In part one I covered my “formative years” where backups were little more than creating multiple copies of the files the best way I could. Since I always got my files back when I needed them I could claim it worked, but there was luck involved too. My move to using a Mac as my primary desktop a couple years ago was a good opportunity to examine my backup strategy.
Backups for the Mac ended up being easier than I expected. At the basic level I could simply buy a external firewire or USB drive, hook it up, and clone my disk. There were several options to do this. Carbon Copy Cloner and Superduper were common at the time, Carbon Copy Cloner is donationware and Superduper is now $27.95. Superduper has a free trial and the basic cloning feature is not time limited.
So I got a firewire drive that stacked with my Mac Mini and downloaded a trial copy of Superduper. I picked Superduper to try because of it’s advanced features and it seemed slightly easier to use. At he time CCC didn’t include a scheduling ability and SD did. I ended up buying Superduper and my backup routine simply became a nightly scheduled task to clone my disk. Superduper also had the ability to clone to a disk image rather than a physical hard disk which allowed me to do additional backups when I needed them.
Under windows I had classified my data into importance so I could concentrate on regular backups for my critical data. By cloning the entire disk I eliminated the need to do this. But all my data was still stacked on my desk all cabled together. For awhile burning to CD seemed like a acceptable option but it still had the flaw of requiring me to actually do something to get the backup done.
So I looked into and eventually purchased a .Mac subscription (if your considering .Mac look at Amazon.com or another seller to save money over the Apple direct price). I decided to get one, primarily to be able to use Apple Backup to back up my critical files to iDisk. But being paranoid I didn’t trust iDisk security to protect the files. That led to purchasing a copy of Suffit since it had the ability to create encrypted archives.
Once all that was combined I ended up with a process where Stuffit create a full (all files) encrypted archive of the directories I want to back up on a weekly basis. Then on he following days it creates an encrypted archive of the files that changed. Then Apple Backup backed the encrypted file up to the hard disk.
The main benefit of this setup was that I didn’t actually have to do anything to get the backups (well, I had to leave the Mac turned on), everything was scheduled. While I’d had problems using Apple Backup to backup to CD my test restores of these backups always worked.
Then in January I got a new iMac and it was time for another change. All I was using Stuffit for was the scheduled encryption, they had released two newer versions and I didn’t the point of upgrading. Besides the cost (eventually I’d be forced into an upgrade) Stuffit just seemed to add too much to the system and I didn’t want it on my iMac. So I switched to using the built in OS X encryption to create a encrypted disk image which could then be copied to my iDisk. The downside of this is the entire disk image was copied each time which can be time consuming since my upload speed is rather low. But those files only changed once or twice a week so an automator action meant it was easy enough to kick off the update. All-in-all it was a workable solution.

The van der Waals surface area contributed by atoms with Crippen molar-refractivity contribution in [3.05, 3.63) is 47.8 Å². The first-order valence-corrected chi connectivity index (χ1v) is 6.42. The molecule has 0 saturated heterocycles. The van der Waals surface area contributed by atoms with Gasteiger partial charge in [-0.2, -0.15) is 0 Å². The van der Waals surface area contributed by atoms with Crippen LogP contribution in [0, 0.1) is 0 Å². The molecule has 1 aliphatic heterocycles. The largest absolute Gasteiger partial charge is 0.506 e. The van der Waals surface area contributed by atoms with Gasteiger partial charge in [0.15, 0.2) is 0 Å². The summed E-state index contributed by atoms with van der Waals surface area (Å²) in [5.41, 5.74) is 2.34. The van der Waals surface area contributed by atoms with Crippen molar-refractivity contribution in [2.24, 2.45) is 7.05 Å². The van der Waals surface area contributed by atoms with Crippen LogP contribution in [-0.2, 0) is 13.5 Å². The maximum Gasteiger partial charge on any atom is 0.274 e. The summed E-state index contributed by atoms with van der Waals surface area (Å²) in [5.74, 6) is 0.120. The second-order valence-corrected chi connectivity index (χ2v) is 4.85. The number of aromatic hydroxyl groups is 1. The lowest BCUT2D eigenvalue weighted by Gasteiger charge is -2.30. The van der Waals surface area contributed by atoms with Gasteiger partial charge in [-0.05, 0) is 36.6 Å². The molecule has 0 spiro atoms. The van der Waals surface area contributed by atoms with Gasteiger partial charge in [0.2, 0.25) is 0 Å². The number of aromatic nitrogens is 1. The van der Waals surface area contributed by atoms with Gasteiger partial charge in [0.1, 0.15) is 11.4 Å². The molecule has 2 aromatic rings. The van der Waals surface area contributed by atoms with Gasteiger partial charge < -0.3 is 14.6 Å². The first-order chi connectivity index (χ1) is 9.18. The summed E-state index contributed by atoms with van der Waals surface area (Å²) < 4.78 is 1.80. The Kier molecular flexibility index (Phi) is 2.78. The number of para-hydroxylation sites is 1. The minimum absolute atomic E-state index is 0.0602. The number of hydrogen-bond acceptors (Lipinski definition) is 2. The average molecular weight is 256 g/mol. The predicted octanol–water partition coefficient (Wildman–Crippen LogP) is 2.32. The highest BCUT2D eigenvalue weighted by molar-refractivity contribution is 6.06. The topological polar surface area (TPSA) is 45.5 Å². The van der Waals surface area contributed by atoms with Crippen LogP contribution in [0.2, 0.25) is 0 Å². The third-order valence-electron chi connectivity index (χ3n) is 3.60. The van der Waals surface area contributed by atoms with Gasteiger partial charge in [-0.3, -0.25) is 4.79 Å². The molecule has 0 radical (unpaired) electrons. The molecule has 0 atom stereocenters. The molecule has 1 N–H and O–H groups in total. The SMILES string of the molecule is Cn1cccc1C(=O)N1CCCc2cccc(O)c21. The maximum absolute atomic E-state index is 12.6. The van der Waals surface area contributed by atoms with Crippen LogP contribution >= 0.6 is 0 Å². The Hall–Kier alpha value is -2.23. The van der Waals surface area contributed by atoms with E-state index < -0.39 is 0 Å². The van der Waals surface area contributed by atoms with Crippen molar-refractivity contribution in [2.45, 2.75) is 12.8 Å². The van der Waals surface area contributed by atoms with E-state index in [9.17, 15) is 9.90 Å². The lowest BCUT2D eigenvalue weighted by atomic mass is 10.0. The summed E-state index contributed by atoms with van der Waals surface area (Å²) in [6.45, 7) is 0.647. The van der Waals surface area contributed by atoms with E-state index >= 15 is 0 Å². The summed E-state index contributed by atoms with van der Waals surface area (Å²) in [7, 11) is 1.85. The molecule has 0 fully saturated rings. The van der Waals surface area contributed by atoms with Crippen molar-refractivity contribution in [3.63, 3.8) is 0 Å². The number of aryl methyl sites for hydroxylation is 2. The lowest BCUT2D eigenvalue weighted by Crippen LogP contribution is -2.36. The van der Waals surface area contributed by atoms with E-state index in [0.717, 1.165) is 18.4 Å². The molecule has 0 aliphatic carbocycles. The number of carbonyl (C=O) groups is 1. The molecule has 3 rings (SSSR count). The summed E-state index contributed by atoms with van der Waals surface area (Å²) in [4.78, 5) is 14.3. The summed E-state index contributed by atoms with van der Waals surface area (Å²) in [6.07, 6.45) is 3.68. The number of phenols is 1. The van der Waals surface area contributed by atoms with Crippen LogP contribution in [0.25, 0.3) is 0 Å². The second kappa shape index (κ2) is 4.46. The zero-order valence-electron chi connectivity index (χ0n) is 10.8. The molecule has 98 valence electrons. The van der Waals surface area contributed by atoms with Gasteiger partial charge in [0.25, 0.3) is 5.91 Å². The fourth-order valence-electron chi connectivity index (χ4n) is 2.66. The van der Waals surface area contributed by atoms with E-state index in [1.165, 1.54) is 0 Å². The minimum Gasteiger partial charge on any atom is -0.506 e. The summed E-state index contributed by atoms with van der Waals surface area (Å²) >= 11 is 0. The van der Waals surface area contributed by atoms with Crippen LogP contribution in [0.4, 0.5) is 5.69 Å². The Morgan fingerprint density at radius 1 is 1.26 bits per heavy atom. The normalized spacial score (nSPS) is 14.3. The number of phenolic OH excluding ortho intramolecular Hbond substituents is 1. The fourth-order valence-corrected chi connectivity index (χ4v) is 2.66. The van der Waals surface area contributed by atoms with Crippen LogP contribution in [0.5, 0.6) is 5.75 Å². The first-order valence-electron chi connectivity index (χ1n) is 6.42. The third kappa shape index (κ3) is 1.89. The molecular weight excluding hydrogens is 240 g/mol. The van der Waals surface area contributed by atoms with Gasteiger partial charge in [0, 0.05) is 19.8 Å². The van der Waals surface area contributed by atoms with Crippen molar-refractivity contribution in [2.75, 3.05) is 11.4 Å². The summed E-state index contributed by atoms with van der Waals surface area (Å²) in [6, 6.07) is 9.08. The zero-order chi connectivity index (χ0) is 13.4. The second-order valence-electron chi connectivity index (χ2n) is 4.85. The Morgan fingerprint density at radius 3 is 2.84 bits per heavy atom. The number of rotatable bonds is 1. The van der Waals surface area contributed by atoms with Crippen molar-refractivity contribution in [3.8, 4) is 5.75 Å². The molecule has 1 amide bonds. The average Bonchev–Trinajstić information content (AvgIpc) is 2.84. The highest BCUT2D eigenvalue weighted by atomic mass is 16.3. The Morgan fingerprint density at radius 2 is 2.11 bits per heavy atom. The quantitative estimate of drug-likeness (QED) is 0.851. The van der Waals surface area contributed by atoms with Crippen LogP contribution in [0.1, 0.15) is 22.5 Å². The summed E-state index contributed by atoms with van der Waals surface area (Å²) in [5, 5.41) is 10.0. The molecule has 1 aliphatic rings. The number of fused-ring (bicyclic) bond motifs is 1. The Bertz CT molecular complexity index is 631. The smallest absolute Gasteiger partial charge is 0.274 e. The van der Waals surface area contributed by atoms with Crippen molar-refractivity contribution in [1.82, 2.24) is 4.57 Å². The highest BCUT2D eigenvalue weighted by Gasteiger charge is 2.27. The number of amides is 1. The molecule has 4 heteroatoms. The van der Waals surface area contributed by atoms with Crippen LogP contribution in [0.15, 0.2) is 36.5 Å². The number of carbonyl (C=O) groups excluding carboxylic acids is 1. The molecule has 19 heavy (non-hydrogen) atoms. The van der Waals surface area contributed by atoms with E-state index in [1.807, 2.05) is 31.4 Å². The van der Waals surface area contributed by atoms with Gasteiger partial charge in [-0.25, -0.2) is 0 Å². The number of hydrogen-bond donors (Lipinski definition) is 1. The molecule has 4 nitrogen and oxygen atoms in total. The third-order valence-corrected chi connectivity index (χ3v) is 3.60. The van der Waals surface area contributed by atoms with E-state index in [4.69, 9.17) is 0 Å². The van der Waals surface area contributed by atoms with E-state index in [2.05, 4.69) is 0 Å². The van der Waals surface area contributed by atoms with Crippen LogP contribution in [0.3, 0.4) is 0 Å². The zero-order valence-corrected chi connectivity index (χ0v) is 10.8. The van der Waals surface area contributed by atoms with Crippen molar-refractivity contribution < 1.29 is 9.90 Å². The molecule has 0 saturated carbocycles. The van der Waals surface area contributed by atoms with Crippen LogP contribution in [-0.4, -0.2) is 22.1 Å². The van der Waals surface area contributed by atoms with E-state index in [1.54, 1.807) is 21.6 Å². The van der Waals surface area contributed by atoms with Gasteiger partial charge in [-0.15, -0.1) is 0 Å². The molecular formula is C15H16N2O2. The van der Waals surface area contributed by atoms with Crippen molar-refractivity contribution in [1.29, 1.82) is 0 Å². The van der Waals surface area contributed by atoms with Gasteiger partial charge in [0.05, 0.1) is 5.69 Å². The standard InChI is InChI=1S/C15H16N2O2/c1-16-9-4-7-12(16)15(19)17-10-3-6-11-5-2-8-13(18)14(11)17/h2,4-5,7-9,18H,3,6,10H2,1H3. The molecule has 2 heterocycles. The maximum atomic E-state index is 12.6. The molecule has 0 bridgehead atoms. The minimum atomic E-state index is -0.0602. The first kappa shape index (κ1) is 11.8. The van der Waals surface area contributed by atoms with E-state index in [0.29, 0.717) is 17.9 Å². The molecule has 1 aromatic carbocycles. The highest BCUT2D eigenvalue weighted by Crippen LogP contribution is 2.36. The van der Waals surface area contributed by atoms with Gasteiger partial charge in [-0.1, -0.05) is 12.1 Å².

Then I moved away from cloning the HDD and simply used Apple Backup to backup my home directory to an external drive. I also began using Mozy instead of my iDisk. At first (when Windows was the only option) I copied the encrypted disk image to my Windows machine so Mozy could back it up from there.
Right now my backup process is:
- Nightly Apple Backups of my home directory (minus iTunes library) to my external drive
- Nightly Apple Backups of my iTunes purchased music to my external drive.
- Backup my important files (the ones in the encrypted disk image) to Mozy using the Mac beta
- Copy the encrypted disk image of my important files to my iPod which is away from my PC when I’m away from my PC. This is set up as an automator action so it’s fairly simple and quick. It’s the only part of my backup process that’s not scheduled.
I’m not completely happy with Apple Backup so I’m hoping Mozy or something similar will prove to be a suitable replacement. My gripes against Apple Backup are:
- It has issues running a scheduled backup when a computer wakes from sleep.
- The first backup is a full backup. Every backup after that is incremental. This means I’ll eventually run out of space on the target disk. I then have to manually delete the files and trigger a new full backup. If I don’t manually trigger the full backup it will do another incremental even though the earlier files are gone. (When using iDisk there’s an option to delete the iDisk backups which will automatically do a full backup the next time, just no such option when the target is a external drive.)
- Having all those incrementals makes me nervous that one in the middle will go bad and I won’t be able to restore. But this could just be my paranoia.
In the interest of full disclosure, the link to Mozy is a referral link. If you use it to sign up for a free Mozy account I get another 256MB of backup space added to my free account when you do your first backup.